Traceback (most recent call last):
    File "<stdin>", line 1, in ?
    File "colortool.py", line 225
    QSettings settings;
    ^
    SyntaxError: invalid syntax


    I must be missing a switch or something.



    -- Dave
     
    Dave, Nov 4, 2003
    #3
  4. Dave

    Dave Guest

    "Phil Thompson" <> wrote in message
    news:...
    > On Tuesday 04 November 2003 6:45 pm, Dave wrote:
    > > I'm having a strange problem with the pyqt-tools in the latest Debian
    > > packages. When I run
    > > $ pyuic colortool.ui > colortool.py
    > > Extracting init()
    > > Extracting loadSettings()
    > > Extracting saveSettings()
    > > ...
    > > it produces 'colortool.py' with python function headers, but the body of
    > > the functions are still in C. There are no error messages, just the

    normal
    > > log of "extracting" functions.
    > >

    [...]
    > That's because the form includes embedded C++ code. There is nothing to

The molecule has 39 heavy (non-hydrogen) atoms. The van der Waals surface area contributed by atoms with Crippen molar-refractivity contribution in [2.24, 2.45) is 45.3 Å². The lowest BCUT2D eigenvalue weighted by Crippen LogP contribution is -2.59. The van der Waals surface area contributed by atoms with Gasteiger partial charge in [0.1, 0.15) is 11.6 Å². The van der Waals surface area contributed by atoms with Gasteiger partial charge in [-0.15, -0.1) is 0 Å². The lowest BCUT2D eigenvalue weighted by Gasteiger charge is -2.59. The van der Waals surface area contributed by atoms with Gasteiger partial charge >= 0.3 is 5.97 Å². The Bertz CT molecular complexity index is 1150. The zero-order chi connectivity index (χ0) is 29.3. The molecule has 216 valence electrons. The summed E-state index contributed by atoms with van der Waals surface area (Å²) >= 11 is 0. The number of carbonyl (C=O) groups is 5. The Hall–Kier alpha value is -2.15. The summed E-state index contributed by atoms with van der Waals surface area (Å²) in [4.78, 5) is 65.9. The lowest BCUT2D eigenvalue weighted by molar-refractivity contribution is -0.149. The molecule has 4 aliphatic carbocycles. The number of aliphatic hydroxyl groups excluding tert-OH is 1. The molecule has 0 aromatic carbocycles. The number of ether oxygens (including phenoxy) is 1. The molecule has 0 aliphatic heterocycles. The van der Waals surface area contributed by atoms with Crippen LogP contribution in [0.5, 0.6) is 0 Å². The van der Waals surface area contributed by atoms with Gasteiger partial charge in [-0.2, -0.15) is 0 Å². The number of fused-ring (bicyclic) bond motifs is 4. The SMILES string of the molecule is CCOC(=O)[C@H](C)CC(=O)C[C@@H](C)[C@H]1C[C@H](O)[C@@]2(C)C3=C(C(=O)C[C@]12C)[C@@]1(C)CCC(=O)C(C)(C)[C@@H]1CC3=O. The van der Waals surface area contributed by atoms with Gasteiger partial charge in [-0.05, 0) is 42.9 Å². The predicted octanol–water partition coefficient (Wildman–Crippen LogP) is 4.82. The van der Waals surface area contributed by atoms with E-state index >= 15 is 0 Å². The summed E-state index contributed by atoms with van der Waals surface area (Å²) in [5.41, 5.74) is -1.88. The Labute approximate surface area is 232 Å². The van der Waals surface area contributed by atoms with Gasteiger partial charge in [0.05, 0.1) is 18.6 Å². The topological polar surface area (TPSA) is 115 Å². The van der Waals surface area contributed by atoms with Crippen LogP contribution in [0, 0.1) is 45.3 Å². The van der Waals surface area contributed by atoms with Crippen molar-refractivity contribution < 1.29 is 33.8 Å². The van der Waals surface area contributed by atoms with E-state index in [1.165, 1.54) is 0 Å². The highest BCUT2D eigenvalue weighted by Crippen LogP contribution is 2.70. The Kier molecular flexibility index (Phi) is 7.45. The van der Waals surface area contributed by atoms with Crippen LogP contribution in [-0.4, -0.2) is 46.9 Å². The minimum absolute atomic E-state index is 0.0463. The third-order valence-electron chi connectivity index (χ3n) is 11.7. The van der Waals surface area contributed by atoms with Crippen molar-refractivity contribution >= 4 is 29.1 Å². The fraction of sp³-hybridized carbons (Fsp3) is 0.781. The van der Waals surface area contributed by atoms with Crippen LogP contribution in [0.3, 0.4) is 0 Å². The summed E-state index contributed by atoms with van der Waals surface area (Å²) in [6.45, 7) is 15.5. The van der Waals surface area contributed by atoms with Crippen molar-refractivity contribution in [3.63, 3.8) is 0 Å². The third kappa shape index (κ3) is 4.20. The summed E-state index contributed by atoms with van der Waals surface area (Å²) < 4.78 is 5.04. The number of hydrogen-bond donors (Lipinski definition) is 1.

stop
    > you embedding Python code (just ignore the C++ style function definition)

    and
    > it will be properly extracted.
    >
    > What pyuic doesn't do is look at the embedded code and try to work out if

    it
    > is Python or something else.


    Oops. Please ignore my previous post. I misunderstood what Phil was
    saying. I see now what to do. Just write Python code in the body of the
    C++ stub functions ( leaving the outer { } in place ) , and pyuic will copy
    that code verbatim into the body of the translated Python functions.
    Excellent.

    Many thanks.

    -- Dave
     
    Dave, Nov 5, 2003
    #4